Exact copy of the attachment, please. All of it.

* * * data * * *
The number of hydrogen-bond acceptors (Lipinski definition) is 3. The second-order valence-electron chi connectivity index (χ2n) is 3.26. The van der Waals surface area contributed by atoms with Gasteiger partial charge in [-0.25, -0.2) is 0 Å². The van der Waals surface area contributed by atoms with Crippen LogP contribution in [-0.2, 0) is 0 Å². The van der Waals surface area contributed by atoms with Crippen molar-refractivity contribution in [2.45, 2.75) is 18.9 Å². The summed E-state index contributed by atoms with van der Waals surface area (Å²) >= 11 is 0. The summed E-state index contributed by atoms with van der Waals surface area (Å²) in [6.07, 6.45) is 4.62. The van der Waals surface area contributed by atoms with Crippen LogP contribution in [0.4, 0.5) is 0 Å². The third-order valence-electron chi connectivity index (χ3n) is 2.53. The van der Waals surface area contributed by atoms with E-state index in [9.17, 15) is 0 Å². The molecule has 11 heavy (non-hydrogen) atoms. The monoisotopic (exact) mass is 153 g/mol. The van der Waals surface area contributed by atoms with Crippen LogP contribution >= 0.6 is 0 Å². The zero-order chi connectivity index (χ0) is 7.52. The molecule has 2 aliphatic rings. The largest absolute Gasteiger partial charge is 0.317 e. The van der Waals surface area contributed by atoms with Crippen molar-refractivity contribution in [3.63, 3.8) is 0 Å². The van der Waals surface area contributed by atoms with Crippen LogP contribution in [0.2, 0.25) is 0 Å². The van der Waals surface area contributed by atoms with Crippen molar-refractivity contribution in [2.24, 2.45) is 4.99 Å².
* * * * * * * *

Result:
The number of hydrogen-bond acceptors (Lipinski definition) is 3. The second-order valence-electron chi connectivity index (χ2n) is 3.26. The van der Waals surface area contributed by atoms with Gasteiger partial charge in [-0.25, -0.2) is 0 Å². The van der Waals surface area contributed by atoms with Crippen LogP contribution in [-0.2, 0) is 0 Å². The van der Waals surface area contributed by atoms with Crippen molar-refractivity contribution in [2.45, 2.75) is 18.9 Å². The summed E-state index contributed by atoms with van der Waals surface area (Å²) >= 11 is 0. The summed E-state index contributed by atoms with van der Waals surface area (Å²) in [6.07, 6.45) is 4.62. The van der Waals surface area contributed by atoms with Crippen LogP contribution in [0.4, 0.5) is 0 Å². The third-order valence-electron chi connectivity index (χ3n) is 2.53. The van der Waals surface area contributed by atoms with E-state index in [9.17, 15) is 0 Å². The molecule has 11 heavy (non-hydrogen) atoms. The monoisotopic (exact) mass is 153 g/mol. The van der Waals surface area contributed by atoms with Crippen LogP contribution >= 0.6 is 0 Å². The zero-order chi connectivity index (χ0) is 7.52. The molecule has 2 aliphatic rings. The largest absolute Gasteiger partial charge is 0.317 e. The van der Waals surface area contributed by atoms with Crippen molar-refractivity contribution in [3.63, 3.8) is 0 Å². The van der Waals surface area contributed by atoms with Crippen LogP contribution in [0.2, 0.25) is 0 Å². The van der Waals surface area contributed by atoms with Crippen molar-refractivity contribution in [2.24, 2.45) is 4.99 Å².